Murdoch presents an extreme example of the silent state court opinion problem.56 Not only did the California Court of Appeals fail to mention the Confrontation Clause or cite any relevant state or federal precedent, it also neglected to include the perfunctory language "defendants remaining contentions do not merit discussion."57 As a result, under California law, Murdoch's federal claim was arguably not adjudicated on the merits.58 Moreover, because Murdoch's brief cited two California cases dealing with attorney-client privilege and the Confrontation Clause-including one decided by California's Supreme Court- it appears the appeals court overlooked Murdoch's Sixth Amendment argument.59
Nevertheless, the Ninth Circuit, sitting en banc, held that the California Court of Appeals had adjudicated Murdoch's Confrontation Clause claim on the merits.60 In reaching this conclusion, the Ninth Circuit addressed the issue only summarily, citing to a handful of cases that apparently required the Ninth Circuit to assume all issues properly before the state court were decided on the merits.61 None of the cited decisions, however, stated that all state court decisions not clearly based on procedural grounds adjudicate federal claims on the merits for purposes of AEDPA.62 In fact, the only case that addressed, in any depth, how to treat unreasoned opinions was a pre-AEDPA decision involving whether summary dispositions can be treated as resting on adequate and independent state law grounds.63 The majority in Murdoch, following in the footsteps of earlier Ninth Circuit decisions, failed to consider whether adjudicated on merits has special meaning in the context of AEDPA.64 After applying AEDPA's deferential standard of review, the majority simply held that Murdoch's imprisonment was not contrary to clearly established federal law as determined by the U.S. Supreme Court.65
III. Chief Judge Kozinski's Approach to Adjudication
on the Merits
Chief Judge Kozinski's dissent in Murdoch presents an interesting approach to evaluating silent state court opinions that aims to uncover how state courts have resolved the question of adjudication on the merits when faced with similar situations.66 He suggests that comity and federalism-the statutory purposes often cited to support deference to state court decisions-require more in-depth analysis of what the state court actually decided.67 Particularly, when considering "white ink" and "the sounds of silence," federal courts should not show contrived deference by assuming that state courts have decided issues that they clearly have not.68
To follow Chief Judge Kozinski's approach, courts should perform a two-tiered inquiry: first, examine the state court record to determine if compelling arguments, whether based on federal or state precedent, were raised in the briefs but subsequently ignored in the decision; and second, examine state law on the meaning of adjudication of the merits.69 In evaluating Murdoch's claim, Chief Judge Kozinski reviewed three major sources: the text of the California appellate court's decision, the text of Murdoch's briefs and any state and federal precedent cited therein, and California's appellate rules and case law on the meaning of adjudication on the merits.70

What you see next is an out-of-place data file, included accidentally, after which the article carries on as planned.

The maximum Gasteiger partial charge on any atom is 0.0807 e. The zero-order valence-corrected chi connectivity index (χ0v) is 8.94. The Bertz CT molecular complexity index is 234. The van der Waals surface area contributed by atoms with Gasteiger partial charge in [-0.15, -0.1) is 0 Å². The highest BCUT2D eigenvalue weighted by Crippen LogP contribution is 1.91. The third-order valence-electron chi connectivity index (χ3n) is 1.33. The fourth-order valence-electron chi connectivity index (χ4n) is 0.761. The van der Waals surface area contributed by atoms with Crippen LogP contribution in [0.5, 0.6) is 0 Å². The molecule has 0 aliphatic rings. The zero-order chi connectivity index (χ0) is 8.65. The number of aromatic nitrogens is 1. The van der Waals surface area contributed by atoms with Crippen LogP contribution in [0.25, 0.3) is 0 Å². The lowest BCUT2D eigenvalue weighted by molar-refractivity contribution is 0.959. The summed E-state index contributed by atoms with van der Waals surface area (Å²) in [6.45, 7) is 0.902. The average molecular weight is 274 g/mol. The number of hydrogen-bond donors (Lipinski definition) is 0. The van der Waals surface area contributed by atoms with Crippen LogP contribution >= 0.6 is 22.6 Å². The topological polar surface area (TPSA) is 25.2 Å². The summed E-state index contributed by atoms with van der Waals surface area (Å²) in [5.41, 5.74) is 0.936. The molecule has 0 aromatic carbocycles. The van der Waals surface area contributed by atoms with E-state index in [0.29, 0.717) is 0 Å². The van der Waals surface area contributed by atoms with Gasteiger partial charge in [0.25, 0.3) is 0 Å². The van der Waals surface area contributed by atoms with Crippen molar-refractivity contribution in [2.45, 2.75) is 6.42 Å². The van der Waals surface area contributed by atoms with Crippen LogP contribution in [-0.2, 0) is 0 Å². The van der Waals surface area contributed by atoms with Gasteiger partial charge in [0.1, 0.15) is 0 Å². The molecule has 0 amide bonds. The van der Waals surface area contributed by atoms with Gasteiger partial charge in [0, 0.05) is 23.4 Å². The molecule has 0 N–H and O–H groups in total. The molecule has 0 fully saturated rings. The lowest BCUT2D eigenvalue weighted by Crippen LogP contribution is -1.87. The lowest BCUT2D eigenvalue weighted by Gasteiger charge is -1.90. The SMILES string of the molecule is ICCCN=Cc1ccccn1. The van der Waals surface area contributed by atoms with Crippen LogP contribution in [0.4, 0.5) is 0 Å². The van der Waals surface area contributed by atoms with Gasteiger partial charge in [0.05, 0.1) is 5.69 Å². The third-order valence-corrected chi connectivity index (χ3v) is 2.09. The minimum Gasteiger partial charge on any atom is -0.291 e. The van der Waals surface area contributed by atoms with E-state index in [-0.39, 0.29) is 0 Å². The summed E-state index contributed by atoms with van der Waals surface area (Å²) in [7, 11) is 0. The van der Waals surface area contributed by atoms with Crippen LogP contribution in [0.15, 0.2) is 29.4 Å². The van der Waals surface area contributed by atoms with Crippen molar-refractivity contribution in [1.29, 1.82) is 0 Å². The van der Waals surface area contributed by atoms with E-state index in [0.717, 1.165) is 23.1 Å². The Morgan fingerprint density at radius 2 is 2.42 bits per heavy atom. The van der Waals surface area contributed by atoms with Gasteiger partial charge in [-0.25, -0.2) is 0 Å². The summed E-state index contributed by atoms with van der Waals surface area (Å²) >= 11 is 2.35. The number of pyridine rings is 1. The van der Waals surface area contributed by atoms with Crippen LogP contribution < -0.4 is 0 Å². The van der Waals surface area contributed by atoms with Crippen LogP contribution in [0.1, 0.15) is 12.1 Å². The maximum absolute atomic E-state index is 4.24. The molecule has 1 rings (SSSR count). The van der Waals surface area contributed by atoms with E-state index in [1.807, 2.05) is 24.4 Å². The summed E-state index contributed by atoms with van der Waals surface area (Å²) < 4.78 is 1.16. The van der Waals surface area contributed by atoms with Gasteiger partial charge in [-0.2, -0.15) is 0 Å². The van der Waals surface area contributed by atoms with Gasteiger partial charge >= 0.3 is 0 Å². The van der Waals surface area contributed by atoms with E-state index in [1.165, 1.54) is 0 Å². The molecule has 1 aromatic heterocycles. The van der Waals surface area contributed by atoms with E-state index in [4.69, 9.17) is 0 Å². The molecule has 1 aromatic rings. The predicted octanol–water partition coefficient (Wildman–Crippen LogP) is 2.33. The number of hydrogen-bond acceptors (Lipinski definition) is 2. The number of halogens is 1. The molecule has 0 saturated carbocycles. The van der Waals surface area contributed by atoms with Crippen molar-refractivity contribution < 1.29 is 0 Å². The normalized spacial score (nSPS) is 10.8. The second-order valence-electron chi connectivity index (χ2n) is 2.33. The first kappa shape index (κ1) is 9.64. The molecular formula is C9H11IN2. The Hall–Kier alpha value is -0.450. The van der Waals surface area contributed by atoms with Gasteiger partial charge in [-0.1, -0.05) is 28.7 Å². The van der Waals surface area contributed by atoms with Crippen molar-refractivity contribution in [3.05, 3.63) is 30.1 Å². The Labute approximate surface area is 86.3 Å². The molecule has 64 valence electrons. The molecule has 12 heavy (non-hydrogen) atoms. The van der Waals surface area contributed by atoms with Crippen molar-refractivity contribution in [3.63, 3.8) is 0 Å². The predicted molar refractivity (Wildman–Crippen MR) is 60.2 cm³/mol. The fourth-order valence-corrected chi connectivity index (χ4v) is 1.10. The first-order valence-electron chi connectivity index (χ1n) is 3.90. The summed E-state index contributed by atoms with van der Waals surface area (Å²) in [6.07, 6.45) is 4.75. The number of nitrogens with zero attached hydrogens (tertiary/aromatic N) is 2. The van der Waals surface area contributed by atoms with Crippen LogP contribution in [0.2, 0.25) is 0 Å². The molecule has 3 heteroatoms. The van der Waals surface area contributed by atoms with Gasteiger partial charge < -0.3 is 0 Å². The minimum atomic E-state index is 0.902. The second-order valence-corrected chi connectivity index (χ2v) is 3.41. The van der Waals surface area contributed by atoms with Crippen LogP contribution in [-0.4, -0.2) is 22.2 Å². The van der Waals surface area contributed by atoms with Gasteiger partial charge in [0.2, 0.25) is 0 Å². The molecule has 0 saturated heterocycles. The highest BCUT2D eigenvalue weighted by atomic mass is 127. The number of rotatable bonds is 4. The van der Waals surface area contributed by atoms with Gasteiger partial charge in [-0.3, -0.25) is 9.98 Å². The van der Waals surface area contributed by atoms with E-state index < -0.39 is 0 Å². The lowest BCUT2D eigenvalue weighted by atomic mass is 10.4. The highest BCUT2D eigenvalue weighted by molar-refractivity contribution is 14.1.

Thus, rather than blindly assuming that all issues before the state court were decided, Chief Judge Kozinski suggests that courts must review the lower court record to determine if the federal claim was overlooked or adjudicated on the merits.71 When petitioners raise a federal claim supported by precedent binding on the state court, and the state court issues a decision contrary to that precedent without attempting to distinguish it, federal courts should be willing to find that the state court did not decide the issue.72 Federal court review of the state court record would serve the interest of comity by ensuring that controlling state precedent was not ignored.73 Because Chief Judge Kozinski's approach to AEDPA review acknowledges that there is some work courts do not do in "white ink," his approach would prevent federal courts from deferring to fictional adjudications on the merits that arrive at results contrary to state law.74
IV. Why Chief Judge Kozinski's Approach Furthers Comity, Finality, and Federalism
Applying Chief Judge Kozinski's approach to adjudication on the merits would clarify AEDPA's threshold inquiry when state courts are silent on federal claims, and would limit any artificial application of AEDPA's substance to silent state court opinions.75 This middle-of-the-road approach still allows for AEDPA review to silent state court opinions when the state record, in its totality, suggests the claim was considered rather than overlooked.76 This approach would allow silent state court opinions to be reviewed consistently with the Supreme Court's 2011 decision in Harrington v. Richter, which held that summary dispositions can be presumed to be adjudications on the merits.77
The First Circuit's approach-not applying AEDPA to any silent state court opinion-permits too much de novo review.78 AEDPA aimed to increase judicial efficiency by decreasing the relitigation of claims that had already been heard in state court.79 Problematically, as the Supreme Court acknowledged in Harrington, an approach that treats all silent state court opinions the same would allow federal court review even when state courts summarily dismiss claims without explanation because the claims are completely lacking in merit.80 This is undoubtedly part of what AEDPA sought to avoid.81 In fact, more than half of the states disagree with this approach because of how frequently their courts rely on summary dispositions to resolve habeas petitions.82